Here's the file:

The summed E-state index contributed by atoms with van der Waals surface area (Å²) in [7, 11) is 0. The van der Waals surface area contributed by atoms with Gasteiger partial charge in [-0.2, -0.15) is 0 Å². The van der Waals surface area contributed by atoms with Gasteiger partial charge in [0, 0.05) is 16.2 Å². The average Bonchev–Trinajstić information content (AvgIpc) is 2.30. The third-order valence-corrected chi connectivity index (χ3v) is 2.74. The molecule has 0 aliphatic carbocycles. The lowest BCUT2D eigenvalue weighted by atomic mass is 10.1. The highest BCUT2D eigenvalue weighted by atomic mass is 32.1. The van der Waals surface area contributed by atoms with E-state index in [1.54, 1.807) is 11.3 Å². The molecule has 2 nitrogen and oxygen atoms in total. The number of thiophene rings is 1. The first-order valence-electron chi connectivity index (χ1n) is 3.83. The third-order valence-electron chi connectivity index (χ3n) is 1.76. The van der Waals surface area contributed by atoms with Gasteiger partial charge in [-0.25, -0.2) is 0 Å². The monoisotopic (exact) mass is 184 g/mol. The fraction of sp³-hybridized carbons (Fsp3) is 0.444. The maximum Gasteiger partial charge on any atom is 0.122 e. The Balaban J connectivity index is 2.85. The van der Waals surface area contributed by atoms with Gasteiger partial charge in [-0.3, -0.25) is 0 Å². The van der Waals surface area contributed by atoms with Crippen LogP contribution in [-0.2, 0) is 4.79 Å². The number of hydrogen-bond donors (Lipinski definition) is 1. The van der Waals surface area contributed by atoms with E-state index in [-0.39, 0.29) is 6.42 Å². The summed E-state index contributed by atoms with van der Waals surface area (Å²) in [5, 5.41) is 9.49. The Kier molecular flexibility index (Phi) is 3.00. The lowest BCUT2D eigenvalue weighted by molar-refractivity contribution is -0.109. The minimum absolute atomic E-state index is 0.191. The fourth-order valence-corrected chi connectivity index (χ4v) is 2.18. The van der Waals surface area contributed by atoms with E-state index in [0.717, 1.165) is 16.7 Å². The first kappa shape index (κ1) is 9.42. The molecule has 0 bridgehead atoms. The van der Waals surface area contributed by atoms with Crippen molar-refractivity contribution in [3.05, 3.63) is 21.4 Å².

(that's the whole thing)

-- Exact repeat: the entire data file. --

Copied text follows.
The summed E-state index contributed by atoms with van der Waals surface area (Å²) in [7, 11) is 0. The van der Waals surface area contributed by atoms with Gasteiger partial charge in [-0.2, -0.15) is 0 Å². The van der Waals surface area contributed by atoms with Gasteiger partial charge in [0, 0.05) is 16.2 Å². The average Bonchev–Trinajstić information content (AvgIpc) is 2.30. The third-order valence-corrected chi connectivity index (χ3v) is 2.74. The molecule has 0 aliphatic carbocycles. The lowest BCUT2D eigenvalue weighted by atomic mass is 10.1. The highest BCUT2D eigenvalue weighted by atomic mass is 32.1. The van der Waals surface area contributed by atoms with E-state index in [1.54, 1.807) is 11.3 Å². The molecule has 2 nitrogen and oxygen atoms in total. The number of thiophene rings is 1. The first-order valence-electron chi connectivity index (χ1n) is 3.83. The third-order valence-electron chi connectivity index (χ3n) is 1.76. The van der Waals surface area contributed by atoms with Gasteiger partial charge in [-0.25, -0.2) is 0 Å². The monoisotopic (exact) mass is 184 g/mol. The fraction of sp³-hybridized carbons (Fsp3) is 0.444. The maximum Gasteiger partial charge on any atom is 0.122 e. The Balaban J connectivity index is 2.85. The van der Waals surface area contributed by atoms with Gasteiger partial charge in [-0.3, -0.25) is 0 Å². The van der Waals surface area contributed by atoms with Crippen LogP contribution in [-0.2, 0) is 4.79 Å². The number of hydrogen-bond donors (Lipinski definition) is 1. The van der Waals surface area contributed by atoms with E-state index in [-0.39, 0.29) is 6.42 Å². The summed E-state index contributed by atoms with van der Waals surface area (Å²) in [5, 5.41) is 9.49. The Kier molecular flexibility index (Phi) is 3.00. The lowest BCUT2D eigenvalue weighted by molar-refractivity contribution is -0.109. The minimum absolute atomic E-state index is 0.191. The fourth-order valence-corrected chi connectivity index (χ4v) is 2.18. The van der Waals surface area contributed by atoms with E-state index in [0.717, 1.165) is 16.7 Å². The first kappa shape index (κ1) is 9.42. The molecule has 0 bridgehead atoms. The van der Waals surface area contributed by atoms with Crippen molar-refractivity contribution in [3.05, 3.63) is 21.4 Å².